The Case for Macro-Credentials
I’ve spent the last few weeks writing about the growing cracks forming in Canada’s postsecondary sector and how COVID-19 continues to widen them. Institutions across the country are struggling to secure sustainable funding, confronting rising per-student costs, ignoring slowing enrolment trends, and failing to market higher education to a larger number of Canadians. While those institutions have been working to address these issues, past solutions may not be the best way to chart a sustainable future in this new decade.
Addressing each of these issues calls for an evolving approach that recognizes the realities of a new, more inclusive postsecondary system. It means acknowledging that we need new, fully accessible digital solutions. And how we need to provide the kind of work-relevant, lifelong learning that a leading knowledge economy will demand as we recover from the pandemic.
One solution has been ‘micro-credentials’ offered by institutions, businesses, and other organizations around the world. These ‘micro-credentials’, as defined by eCampus Ontario, provide “a certification of assessed learning associated with a specific and relevant skill or competency” that “augment traditional education through pathways into regular postsecondary programming”. But while micro-credentials do provide recognized documentation for specific skills, they may not always advance the learner to a level recognized by many workplaces or academic settings.
To be clear — there’s nothing wrong with micro-credentials. There were about 110 million people around the world enrolled in these courses last year — so there’s clearly an appetite for micro-credentialing. But as Sean Gallagher points out, full degree programs have an advantage because they “represent a greater level of commitment, depth, achievement and perseverance” – and hold more weight with academic experts and many workplaces.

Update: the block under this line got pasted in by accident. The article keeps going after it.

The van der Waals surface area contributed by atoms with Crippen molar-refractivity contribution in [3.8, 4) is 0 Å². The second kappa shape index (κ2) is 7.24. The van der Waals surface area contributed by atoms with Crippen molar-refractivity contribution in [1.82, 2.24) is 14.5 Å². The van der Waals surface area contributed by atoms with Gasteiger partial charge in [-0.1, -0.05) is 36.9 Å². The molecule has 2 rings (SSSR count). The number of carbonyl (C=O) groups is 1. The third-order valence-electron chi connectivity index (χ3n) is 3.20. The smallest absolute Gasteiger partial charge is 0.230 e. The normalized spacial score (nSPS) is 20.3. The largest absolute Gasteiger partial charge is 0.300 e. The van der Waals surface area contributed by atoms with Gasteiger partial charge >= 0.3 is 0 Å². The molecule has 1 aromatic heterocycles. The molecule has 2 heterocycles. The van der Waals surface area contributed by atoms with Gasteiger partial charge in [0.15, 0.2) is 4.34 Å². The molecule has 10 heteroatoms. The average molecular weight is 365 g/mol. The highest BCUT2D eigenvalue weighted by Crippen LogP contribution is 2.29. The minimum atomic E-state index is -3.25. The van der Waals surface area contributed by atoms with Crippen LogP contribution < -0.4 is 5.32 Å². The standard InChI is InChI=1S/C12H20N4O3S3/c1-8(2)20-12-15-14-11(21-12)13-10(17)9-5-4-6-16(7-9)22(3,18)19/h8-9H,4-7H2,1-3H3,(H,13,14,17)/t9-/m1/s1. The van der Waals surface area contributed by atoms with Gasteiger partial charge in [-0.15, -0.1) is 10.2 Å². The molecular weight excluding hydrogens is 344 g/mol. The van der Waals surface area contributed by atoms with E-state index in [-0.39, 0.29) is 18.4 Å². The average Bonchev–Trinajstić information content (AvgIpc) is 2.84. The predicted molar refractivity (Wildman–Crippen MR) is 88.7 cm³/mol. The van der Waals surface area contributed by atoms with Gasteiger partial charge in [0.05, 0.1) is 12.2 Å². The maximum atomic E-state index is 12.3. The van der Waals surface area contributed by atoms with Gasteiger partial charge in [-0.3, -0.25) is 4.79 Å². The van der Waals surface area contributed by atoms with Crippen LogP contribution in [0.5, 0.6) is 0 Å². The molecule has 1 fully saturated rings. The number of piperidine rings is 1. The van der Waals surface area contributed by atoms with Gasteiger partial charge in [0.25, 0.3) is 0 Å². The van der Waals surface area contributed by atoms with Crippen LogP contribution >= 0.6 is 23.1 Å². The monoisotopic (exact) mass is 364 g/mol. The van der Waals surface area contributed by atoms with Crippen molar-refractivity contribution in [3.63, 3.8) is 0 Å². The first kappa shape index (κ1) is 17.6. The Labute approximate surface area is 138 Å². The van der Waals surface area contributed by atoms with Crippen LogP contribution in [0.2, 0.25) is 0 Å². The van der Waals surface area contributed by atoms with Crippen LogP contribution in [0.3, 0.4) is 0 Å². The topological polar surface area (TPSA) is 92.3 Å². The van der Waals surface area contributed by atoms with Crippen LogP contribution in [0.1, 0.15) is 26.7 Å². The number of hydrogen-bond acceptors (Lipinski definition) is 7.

The problem remains that advanced degrees have historically required people to study on campus — and carry the expensive living costs of on-campus study. And there’s the paradox. These advanced degrees of study are exactly what many professionals need right now — but they usually cater to people who take them consecutively, right out of their undergraduate degree, or concurrently with another on-campus degree program. So, if you don’t live in a university town, or don’t have time to go to class in-person, advanced degrees aren’t accessible to you. Micro-credentialing doesn’t solve for this problem. But macro-credentialing does.
By ‘macro-credentials’ I mean taking the same advanced campus-style curricula and credentials established at postsecondary institutions that are valued and accepted by students and employers, and putting them online. Instead of taking a course here and there, macro-credential learning lets professionals become full-fledged learners again — earning complete, high-quality, career-advancing programs from home, without having to step away from work or family obligations.
For example — if you’re a university-educated professional living in a northern or remote community, your options for taking a Master of Computer Science program used to be few and far between. But now, you have the option of completing that program from anywhere — and from one of Canada’s top universities. That can be life changing.
The good news is that this style of campus-quality education delivered online is growing rapidly in Canada. I’d like to think that our team at Keypath is one of the reasons why. We work closely with world-leading universities around the world and here in Canada to design purposeful online professional programs. We think this is the best way to deliver the most career-relevant skills and impact to busy professionals preparing for the future of work.